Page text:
I would say yes. Many of our division heads have also recognized that it’s a different situation when you’re in a period of rapid growth versus when you’re in a recovery. There’s an opportunity to balance the short term with the future. It’s important to not only scrutinize the projects and investments for cost-effectiveness today but also ensure that as we make those adjustments we’re still strategically investing for the future. And for Toyota, that’s been in new products, in technology, and especially in our core models and luxury but also in youth and environmental. We can’t get so caught up in the current situation that we forget that we need to look at our changing demographics of our future customers.

How has Toyota been affected by customers who are unable or find it difficult to get financing these days?
I think we’re very fortunate that we have a captive finance organization, Toyota Financial Services, that has strong access to the capital markets because it’s well regarded and tied to a strong organization. We’re able to offer attractive financing options that meet the needs of our customers. I don’t think that has been a barrier of entry.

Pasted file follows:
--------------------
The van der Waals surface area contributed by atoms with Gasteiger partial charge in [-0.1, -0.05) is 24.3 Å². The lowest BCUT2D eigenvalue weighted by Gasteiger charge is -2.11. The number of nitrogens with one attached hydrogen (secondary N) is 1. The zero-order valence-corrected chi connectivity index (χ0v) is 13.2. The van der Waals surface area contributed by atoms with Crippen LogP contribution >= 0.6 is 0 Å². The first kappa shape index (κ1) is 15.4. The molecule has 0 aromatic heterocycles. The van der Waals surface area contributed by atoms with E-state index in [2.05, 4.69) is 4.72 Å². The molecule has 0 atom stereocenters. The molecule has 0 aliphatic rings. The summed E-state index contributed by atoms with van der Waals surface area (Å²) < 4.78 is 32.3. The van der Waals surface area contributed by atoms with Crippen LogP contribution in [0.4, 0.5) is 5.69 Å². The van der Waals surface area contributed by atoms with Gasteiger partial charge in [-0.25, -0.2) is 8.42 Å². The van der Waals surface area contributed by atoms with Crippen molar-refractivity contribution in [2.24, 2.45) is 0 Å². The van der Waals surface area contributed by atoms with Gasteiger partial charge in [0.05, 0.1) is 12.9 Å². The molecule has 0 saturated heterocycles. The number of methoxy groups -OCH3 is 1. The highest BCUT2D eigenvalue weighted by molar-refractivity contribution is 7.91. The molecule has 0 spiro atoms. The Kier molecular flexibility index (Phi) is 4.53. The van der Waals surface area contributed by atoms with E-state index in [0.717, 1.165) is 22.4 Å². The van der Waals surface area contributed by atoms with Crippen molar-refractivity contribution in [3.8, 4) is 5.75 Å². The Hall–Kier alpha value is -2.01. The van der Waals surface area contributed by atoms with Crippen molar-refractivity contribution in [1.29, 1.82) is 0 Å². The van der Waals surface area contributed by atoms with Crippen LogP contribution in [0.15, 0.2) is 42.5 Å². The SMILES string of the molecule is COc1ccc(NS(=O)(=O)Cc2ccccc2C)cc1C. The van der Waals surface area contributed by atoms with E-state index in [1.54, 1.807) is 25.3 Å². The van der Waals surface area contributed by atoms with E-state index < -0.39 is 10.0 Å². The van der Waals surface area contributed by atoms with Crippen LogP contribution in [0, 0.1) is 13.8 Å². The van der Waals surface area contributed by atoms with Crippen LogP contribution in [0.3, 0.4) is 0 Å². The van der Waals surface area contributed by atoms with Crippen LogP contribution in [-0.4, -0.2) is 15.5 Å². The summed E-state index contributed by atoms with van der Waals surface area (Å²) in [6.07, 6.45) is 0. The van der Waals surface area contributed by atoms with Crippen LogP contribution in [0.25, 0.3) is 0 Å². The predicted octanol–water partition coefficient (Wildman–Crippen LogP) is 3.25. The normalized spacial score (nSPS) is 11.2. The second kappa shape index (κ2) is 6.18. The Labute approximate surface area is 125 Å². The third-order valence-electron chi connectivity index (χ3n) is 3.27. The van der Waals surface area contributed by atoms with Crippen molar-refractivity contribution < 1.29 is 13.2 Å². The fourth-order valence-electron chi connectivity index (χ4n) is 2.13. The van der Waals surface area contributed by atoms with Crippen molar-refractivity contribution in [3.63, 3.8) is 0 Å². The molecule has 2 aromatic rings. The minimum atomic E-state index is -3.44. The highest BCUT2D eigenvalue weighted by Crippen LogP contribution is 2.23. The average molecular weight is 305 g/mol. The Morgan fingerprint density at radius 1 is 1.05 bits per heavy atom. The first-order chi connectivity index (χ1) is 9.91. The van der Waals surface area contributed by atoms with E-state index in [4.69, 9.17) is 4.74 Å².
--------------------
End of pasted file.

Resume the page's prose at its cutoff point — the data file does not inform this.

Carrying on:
What is the most significant challenge for you right now?
With high unemployment and the state of consumer sentiment, it’s been difficult to have strong showroom traffic. This crisis has made such a huge impression on consumers; there’s a lot of focus on frugality, and they’re much more modest in their shopping patterns. Hopefully our customers will recognize as confidence grows and unemployment declines — hopefully it looks like it is capped — that we will be there for them.